4.  Would agents be typically open to self-published works, or perhaps, an author who is interested in hybrid publishing? – Jaycee Ford

I can’t speak for all agents, but for me the answer is an unqualified yes! I believe now is the best time in the entire history of the written word to be a writer and self-publishing is the reason why. Authors now have more opportunities to connect with an audience and more ways to make that connection than have ever existed. Today bestselling books come everywhere from book length self-published works, to 144 character Twitter feeds, from blogs to Tumblr feeds and just about everything in between. The only question is whether an audience loves the author’s work and my job as an agent is to help my authors navigate all those possibilities as successfully as possible.

Many of my most successful authors either started out self-publishing, or still self-publish certain kinds of projects. For instance, Chris Guillebeau, the New York Times bestselling author of THE $100 STARTUP publishes a big book every 18 months or so. The idea with his traditionally published books is to reach out to as broad an audience as possible, not only in the United States, but internationally, as well. However, in between those big books he also self-publishes a variety of projects, including courses, smaller guides, etc., so that he can interact directly with his audience.

In fact, Chris isn’t just my client. He’s also my publisher. After I spoke at Chris’s internationally recognized conference The World Domination Summit, he suggested that I write a book that could serve as a sort of Publishing 101 course to take new authors from knowing little about publishing to knowing more about it than 99% of humanity. The result was a 55,000 word book that we combined with audio interviews with top editors and book marketing experts, as well as some terrific sample proposals, to create an information product that Chris now publishes as THE UNCONVENTIONAL GUIDE TO PUBLISHING directly through his site (it’s not even available on Amazon).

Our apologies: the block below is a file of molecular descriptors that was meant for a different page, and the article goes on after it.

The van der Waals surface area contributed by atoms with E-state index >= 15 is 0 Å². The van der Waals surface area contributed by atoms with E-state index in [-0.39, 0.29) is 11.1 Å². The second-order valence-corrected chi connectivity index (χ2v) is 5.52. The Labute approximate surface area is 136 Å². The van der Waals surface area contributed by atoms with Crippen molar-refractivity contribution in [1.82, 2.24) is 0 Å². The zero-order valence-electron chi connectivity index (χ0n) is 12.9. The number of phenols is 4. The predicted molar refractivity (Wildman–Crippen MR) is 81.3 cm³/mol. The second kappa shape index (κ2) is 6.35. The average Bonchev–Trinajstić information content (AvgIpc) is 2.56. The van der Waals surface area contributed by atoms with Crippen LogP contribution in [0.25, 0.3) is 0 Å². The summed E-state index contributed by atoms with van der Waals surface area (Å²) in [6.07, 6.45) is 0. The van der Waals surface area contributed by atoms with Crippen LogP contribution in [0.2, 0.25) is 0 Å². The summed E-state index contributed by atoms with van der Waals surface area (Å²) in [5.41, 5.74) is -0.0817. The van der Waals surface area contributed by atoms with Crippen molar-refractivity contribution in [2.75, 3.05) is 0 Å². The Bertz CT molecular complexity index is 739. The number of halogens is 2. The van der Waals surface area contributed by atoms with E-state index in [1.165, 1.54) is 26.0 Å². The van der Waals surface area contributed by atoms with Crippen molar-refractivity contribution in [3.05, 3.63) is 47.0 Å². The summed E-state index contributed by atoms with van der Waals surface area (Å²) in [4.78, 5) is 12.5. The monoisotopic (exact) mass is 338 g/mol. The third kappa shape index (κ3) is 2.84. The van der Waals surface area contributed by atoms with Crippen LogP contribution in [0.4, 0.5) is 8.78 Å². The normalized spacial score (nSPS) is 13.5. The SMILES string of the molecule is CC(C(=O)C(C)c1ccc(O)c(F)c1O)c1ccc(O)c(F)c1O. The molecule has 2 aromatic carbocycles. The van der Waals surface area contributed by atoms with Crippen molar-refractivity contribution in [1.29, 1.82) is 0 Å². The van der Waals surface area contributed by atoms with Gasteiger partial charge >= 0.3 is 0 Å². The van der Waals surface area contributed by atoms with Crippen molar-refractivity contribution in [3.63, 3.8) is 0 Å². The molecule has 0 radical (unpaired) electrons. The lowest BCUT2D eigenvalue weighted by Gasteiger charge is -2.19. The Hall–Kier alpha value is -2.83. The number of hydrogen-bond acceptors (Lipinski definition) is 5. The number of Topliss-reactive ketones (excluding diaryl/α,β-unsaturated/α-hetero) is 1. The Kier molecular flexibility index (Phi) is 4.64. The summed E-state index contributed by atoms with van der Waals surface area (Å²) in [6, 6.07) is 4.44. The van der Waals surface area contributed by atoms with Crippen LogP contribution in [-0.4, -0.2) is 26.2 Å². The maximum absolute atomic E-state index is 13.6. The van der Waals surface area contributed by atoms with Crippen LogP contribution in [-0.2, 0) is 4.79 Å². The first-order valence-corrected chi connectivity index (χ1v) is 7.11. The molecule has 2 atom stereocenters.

Another major author I work with is Andy Weir, who wrote the New York Times bestselling novel THE MARTIAN. Andy started out by giving THE MARTIAN away for free on his website. He had given away about 6,000 copies over the space of a year and a half or so and figured that was about how many people there are out there who wanted to read it. After all, you can’t do better than free. Then one day someone asked Andy if he wouldn’t mind putting it up on  Amazon so that it could be easily downloaded onto his Kindle. Andy priced it at 99 cents, just because that was the lowest price Kindle would allow. Sales started out slowly, but then shot up, selling 5,000 copies one month, 10,000 the next, and in the month I sold the book to Random House and the film rights to 20th Century Fox, it sold an incredible 20,000 copies.

Crown’s edition of the book came out earlier this year and spent eight weeks on the New York Times fiction list. It’s also being translated into more than 25 languages, has sold well over 100,000 copies, and Matt Damon is slated to star as the lead in the film version, while Ridley Scott is attached to direct. And all those amazing things started with a self-published book that readers loved.

I represent a host of authors with similar kinds of stories, from D.J. Molles’ originally self-published series THE REMAINING, which we sold to Orbit, Peter Clines’ terrific Ex-Heroes series, which was originally published by Permuted Press, but which we ended up licensing to Crown, and many others.


About David Fugate

David is the founder of LaunchBooks Literary Agency. David has successfully represented more than 1,000 books to over 40 different publishers and has generated more than $16 million for authors. Follow him on Twitter!


Read Part I of Book Country’s Ask an Editor Blog Series!